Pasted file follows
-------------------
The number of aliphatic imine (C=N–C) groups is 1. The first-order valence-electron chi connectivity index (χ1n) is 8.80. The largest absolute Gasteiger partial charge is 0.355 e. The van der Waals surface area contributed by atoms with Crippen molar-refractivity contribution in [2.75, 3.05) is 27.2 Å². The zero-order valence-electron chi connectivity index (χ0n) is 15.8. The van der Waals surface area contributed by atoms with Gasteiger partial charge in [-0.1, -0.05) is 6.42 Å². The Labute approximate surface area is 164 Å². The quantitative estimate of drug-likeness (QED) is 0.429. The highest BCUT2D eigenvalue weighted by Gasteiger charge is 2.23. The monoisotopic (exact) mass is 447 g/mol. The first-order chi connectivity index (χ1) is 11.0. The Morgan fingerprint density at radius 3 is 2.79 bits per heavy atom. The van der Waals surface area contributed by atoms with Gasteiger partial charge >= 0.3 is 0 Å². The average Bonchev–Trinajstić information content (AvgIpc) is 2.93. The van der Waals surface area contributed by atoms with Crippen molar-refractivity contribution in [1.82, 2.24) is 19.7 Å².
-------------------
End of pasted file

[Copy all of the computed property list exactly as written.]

The number of aliphatic imine (C=N–C) groups is 1. The first-order valence-electron chi connectivity index (χ1n) is 8.80. The largest absolute Gasteiger partial charge is 0.355 e. The van der Waals surface area contributed by atoms with Crippen molar-refractivity contribution in [2.75, 3.05) is 27.2 Å². The zero-order valence-electron chi connectivity index (χ0n) is 15.8. The van der Waals surface area contributed by atoms with Gasteiger partial charge in [-0.1, -0.05) is 6.42 Å². The Labute approximate surface area is 164 Å². The quantitative estimate of drug-likeness (QED) is 0.429. The highest BCUT2D eigenvalue weighted by Gasteiger charge is 2.23. The monoisotopic (exact) mass is 447 g/mol. The first-order chi connectivity index (χ1) is 11.0. The Morgan fingerprint density at radius 3 is 2.79 bits per heavy atom. The van der Waals surface area contributed by atoms with Gasteiger partial charge >= 0.3 is 0 Å². The average Bonchev–Trinajstić information content (AvgIpc) is 2.93. The van der Waals surface area contributed by atoms with Crippen molar-refractivity contribution in [1.82, 2.24) is 19.7 Å².